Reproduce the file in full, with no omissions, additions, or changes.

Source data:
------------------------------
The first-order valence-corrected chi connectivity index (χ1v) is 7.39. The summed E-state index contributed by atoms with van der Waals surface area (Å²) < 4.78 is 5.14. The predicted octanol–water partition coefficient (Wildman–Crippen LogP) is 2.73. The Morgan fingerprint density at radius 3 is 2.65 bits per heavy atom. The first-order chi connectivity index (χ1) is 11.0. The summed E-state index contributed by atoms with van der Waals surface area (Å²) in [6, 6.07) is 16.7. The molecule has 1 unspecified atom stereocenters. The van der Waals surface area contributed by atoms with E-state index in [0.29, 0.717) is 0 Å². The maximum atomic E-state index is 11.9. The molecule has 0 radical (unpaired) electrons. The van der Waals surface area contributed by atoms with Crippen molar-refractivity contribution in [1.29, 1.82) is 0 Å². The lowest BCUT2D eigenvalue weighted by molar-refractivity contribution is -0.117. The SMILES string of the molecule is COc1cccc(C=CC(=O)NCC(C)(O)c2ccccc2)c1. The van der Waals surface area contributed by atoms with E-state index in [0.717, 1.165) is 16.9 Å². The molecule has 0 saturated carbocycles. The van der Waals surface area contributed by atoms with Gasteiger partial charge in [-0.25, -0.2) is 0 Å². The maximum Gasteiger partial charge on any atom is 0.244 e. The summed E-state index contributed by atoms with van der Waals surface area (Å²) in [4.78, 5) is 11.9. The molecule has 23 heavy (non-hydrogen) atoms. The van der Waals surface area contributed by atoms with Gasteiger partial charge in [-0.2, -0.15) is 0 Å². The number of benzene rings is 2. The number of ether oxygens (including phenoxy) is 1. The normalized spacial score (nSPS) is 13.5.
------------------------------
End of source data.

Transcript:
The first-order valence-corrected chi connectivity index (χ1v) is 7.39. The summed E-state index contributed by atoms with van der Waals surface area (Å²) < 4.78 is 5.14. The predicted octanol–water partition coefficient (Wildman–Crippen LogP) is 2.73. The Morgan fingerprint density at radius 3 is 2.65 bits per heavy atom. The first-order chi connectivity index (χ1) is 11.0. The summed E-state index contributed by atoms with van der Waals surface area (Å²) in [6, 6.07) is 16.7. The molecule has 1 unspecified atom stereocenters. The van der Waals surface area contributed by atoms with E-state index in [0.29, 0.717) is 0 Å². The maximum atomic E-state index is 11.9. The molecule has 0 radical (unpaired) electrons. The van der Waals surface area contributed by atoms with Crippen molar-refractivity contribution in [1.29, 1.82) is 0 Å². The lowest BCUT2D eigenvalue weighted by molar-refractivity contribution is -0.117. The SMILES string of the molecule is COc1cccc(C=CC(=O)NCC(C)(O)c2ccccc2)c1. The van der Waals surface area contributed by atoms with E-state index in [0.717, 1.165) is 16.9 Å². The molecule has 0 saturated carbocycles. The van der Waals surface area contributed by atoms with Gasteiger partial charge in [-0.25, -0.2) is 0 Å². The maximum Gasteiger partial charge on any atom is 0.244 e. The summed E-state index contributed by atoms with van der Waals surface area (Å²) in [4.78, 5) is 11.9. The molecule has 23 heavy (non-hydrogen) atoms. The van der Waals surface area contributed by atoms with Gasteiger partial charge in [-0.2, -0.15) is 0 Å². The number of benzene rings is 2. The number of ether oxygens (including phenoxy) is 1. The normalized spacial score (nSPS) is 13.5.